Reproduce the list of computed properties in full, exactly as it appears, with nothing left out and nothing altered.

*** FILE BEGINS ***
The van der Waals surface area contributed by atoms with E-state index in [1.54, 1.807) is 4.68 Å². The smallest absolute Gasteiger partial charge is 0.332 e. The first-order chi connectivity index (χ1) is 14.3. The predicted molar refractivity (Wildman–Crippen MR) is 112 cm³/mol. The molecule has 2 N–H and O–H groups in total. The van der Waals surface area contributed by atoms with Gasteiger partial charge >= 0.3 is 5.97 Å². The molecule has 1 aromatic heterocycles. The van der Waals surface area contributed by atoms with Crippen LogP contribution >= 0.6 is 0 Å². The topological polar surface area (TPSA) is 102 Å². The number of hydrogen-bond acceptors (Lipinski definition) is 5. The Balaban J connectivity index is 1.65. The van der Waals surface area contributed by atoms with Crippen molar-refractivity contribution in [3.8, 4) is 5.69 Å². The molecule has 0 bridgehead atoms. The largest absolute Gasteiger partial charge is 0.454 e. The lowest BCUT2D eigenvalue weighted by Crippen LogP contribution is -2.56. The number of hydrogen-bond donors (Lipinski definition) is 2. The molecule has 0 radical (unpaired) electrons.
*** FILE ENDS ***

The van der Waals surface area contributed by atoms with E-state index in [1.54, 1.807) is 4.68 Å². The smallest absolute Gasteiger partial charge is 0.332 e. The first-order chi connectivity index (χ1) is 14.3. The predicted molar refractivity (Wildman–Crippen MR) is 112 cm³/mol. The molecule has 2 N–H and O–H groups in total. The van der Waals surface area contributed by atoms with Gasteiger partial charge >= 0.3 is 5.97 Å². The molecule has 1 aromatic heterocycles. The van der Waals surface area contributed by atoms with Crippen LogP contribution >= 0.6 is 0 Å². The topological polar surface area (TPSA) is 102 Å². The number of hydrogen-bond acceptors (Lipinski definition) is 5. The Balaban J connectivity index is 1.65. The van der Waals surface area contributed by atoms with Crippen molar-refractivity contribution in [3.8, 4) is 5.69 Å². The molecule has 0 bridgehead atoms. The largest absolute Gasteiger partial charge is 0.454 e. The lowest BCUT2D eigenvalue weighted by Crippen LogP contribution is -2.56. The number of hydrogen-bond donors (Lipinski definition) is 2. The molecule has 0 radical (unpaired) electrons.